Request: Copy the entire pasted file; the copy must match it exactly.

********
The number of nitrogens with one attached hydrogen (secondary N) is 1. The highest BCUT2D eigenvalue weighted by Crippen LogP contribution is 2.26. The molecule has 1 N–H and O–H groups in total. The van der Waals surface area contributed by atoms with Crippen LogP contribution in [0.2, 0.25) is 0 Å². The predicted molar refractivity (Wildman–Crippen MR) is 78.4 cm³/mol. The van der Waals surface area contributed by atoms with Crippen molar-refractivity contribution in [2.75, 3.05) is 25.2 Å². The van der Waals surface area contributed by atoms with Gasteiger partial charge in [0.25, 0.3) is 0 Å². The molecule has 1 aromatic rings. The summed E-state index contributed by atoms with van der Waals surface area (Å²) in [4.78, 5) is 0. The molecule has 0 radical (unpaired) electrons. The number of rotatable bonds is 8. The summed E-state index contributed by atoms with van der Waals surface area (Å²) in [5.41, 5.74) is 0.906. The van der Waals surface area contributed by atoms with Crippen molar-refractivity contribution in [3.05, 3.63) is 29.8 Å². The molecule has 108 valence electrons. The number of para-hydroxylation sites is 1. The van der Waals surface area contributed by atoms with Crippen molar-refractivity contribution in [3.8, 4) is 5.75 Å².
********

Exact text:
The number of nitrogens with one attached hydrogen (secondary N) is 1. The highest BCUT2D eigenvalue weighted by Crippen LogP contribution is 2.26. The molecule has 1 N–H and O–H groups in total. The van der Waals surface area contributed by atoms with Crippen LogP contribution in [0.2, 0.25) is 0 Å². The predicted molar refractivity (Wildman–Crippen MR) is 78.4 cm³/mol. The van der Waals surface area contributed by atoms with Crippen molar-refractivity contribution in [2.75, 3.05) is 25.2 Å². The van der Waals surface area contributed by atoms with Gasteiger partial charge in [0.25, 0.3) is 0 Å². The molecule has 1 aromatic rings. The summed E-state index contributed by atoms with van der Waals surface area (Å²) in [4.78, 5) is 0. The molecule has 0 radical (unpaired) electrons. The number of rotatable bonds is 8. The summed E-state index contributed by atoms with van der Waals surface area (Å²) in [5.41, 5.74) is 0.906. The van der Waals surface area contributed by atoms with Crippen molar-refractivity contribution in [3.05, 3.63) is 29.8 Å². The molecule has 108 valence electrons. The number of para-hydroxylation sites is 1. The van der Waals surface area contributed by atoms with Crippen molar-refractivity contribution in [3.8, 4) is 5.75 Å².